Middlesbrough Football Club is proud to unveil the Riverside Stadium’s first Sensory Room, for young fans with autism and related conditions.
The room, housed in the Riverside’s East Stand, is a comfortable space for children who may struggle to cope with crowds and noise levels on a matchday.
It features special lighting, seating and activities, and offers a relaxed and secure environment for children and their families to enjoy the game.
Boro are one of just five clubs across English and Scottish football to offer such a facility.
The club has received funding from the Premier League, BT Sport’s Disability Programme and The Lord’s Taverners, a disability sports charity.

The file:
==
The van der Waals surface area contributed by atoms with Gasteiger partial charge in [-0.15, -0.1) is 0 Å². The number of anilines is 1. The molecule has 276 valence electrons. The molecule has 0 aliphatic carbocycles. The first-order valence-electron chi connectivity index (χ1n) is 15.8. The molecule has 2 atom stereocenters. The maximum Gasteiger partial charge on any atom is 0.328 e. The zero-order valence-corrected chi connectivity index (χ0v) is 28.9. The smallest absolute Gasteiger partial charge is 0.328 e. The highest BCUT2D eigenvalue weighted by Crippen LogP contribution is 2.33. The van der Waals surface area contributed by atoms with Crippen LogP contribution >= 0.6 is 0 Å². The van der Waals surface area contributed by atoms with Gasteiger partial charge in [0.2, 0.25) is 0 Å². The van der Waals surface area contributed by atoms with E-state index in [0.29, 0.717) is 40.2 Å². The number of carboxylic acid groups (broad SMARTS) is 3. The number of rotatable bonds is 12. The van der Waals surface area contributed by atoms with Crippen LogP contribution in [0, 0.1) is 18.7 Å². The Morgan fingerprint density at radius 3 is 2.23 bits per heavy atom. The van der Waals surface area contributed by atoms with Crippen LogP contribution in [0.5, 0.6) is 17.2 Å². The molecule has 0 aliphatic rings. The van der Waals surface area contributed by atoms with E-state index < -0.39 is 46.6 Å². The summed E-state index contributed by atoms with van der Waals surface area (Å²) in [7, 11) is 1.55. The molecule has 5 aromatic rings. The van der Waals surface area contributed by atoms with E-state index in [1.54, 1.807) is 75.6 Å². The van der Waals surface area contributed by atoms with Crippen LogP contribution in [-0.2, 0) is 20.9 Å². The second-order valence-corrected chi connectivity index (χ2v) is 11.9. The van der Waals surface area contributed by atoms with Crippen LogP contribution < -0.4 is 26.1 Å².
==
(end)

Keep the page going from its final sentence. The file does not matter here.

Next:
Plus, the initiative has had support from Teesside University, WHSmith Teesside Park and the Shippey Campaign, which set up by Peter and Kate Shippey in 2014.
Peter and Kate’s three sons – Nathan, aged 9, Owen, aged 6 and Callum, aged 4 – have been diagnosed with autism. The parents feel it is a crucial provision for families like theirs.
Kate said: “It’s amazing to see – you can’t underestimate what it means to children and their parents.
“When you have a child with autism, and they want to come to the match, it’s an unpredictable environment and there are so many sensory difficulties, right from the approach to the match.
“But football is a sport so many people enjoy, and this opens the door to so many people.”
Yvonne Ferguson, MFC’s Head of Supporter Services, added: “We’re immensely proud to be able to open this new Sensory Room.
“Middlesbrough Football Club is committed to offering the best matchday experience to all our fans, and this is a great step forward for us.”